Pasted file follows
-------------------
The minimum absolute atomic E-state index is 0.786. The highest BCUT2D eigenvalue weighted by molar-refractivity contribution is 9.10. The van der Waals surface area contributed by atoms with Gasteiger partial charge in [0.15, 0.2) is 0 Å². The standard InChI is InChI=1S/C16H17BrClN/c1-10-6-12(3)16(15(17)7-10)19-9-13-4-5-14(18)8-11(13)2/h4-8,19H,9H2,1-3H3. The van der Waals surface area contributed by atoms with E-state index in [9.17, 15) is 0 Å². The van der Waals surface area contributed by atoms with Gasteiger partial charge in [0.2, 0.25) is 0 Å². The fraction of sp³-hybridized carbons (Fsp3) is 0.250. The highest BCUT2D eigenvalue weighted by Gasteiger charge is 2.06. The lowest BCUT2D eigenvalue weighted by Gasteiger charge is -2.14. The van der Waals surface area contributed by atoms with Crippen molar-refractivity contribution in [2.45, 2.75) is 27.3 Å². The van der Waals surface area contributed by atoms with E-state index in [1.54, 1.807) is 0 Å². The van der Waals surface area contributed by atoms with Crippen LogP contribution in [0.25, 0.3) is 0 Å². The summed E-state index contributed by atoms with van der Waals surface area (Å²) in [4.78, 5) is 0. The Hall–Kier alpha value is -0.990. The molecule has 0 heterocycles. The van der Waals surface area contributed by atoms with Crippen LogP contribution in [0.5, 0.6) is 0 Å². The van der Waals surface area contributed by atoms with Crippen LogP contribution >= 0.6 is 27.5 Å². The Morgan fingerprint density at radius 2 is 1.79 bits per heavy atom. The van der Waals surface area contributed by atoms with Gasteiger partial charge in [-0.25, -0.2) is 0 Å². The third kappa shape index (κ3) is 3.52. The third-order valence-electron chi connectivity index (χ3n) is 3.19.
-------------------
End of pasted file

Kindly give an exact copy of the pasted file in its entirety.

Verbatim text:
The minimum absolute atomic E-state index is 0.786. The highest BCUT2D eigenvalue weighted by molar-refractivity contribution is 9.10. The van der Waals surface area contributed by atoms with Gasteiger partial charge in [0.15, 0.2) is 0 Å². The standard InChI is InChI=1S/C16H17BrClN/c1-10-6-12(3)16(15(17)7-10)19-9-13-4-5-14(18)8-11(13)2/h4-8,19H,9H2,1-3H3. The van der Waals surface area contributed by atoms with E-state index in [9.17, 15) is 0 Å². The van der Waals surface area contributed by atoms with Gasteiger partial charge in [0.2, 0.25) is 0 Å². The fraction of sp³-hybridized carbons (Fsp3) is 0.250. The highest BCUT2D eigenvalue weighted by Gasteiger charge is 2.06. The lowest BCUT2D eigenvalue weighted by Gasteiger charge is -2.14. The van der Waals surface area contributed by atoms with Crippen molar-refractivity contribution in [2.45, 2.75) is 27.3 Å². The van der Waals surface area contributed by atoms with E-state index in [1.54, 1.807) is 0 Å². The van der Waals surface area contributed by atoms with Crippen LogP contribution in [0.25, 0.3) is 0 Å². The summed E-state index contributed by atoms with van der Waals surface area (Å²) in [4.78, 5) is 0. The Hall–Kier alpha value is -0.990. The molecule has 0 heterocycles. The van der Waals surface area contributed by atoms with Crippen LogP contribution in [0.5, 0.6) is 0 Å². The van der Waals surface area contributed by atoms with Crippen LogP contribution >= 0.6 is 27.5 Å². The Morgan fingerprint density at radius 2 is 1.79 bits per heavy atom. The van der Waals surface area contributed by atoms with Gasteiger partial charge in [-0.25, -0.2) is 0 Å². The third kappa shape index (κ3) is 3.52. The third-order valence-electron chi connectivity index (χ3n) is 3.19.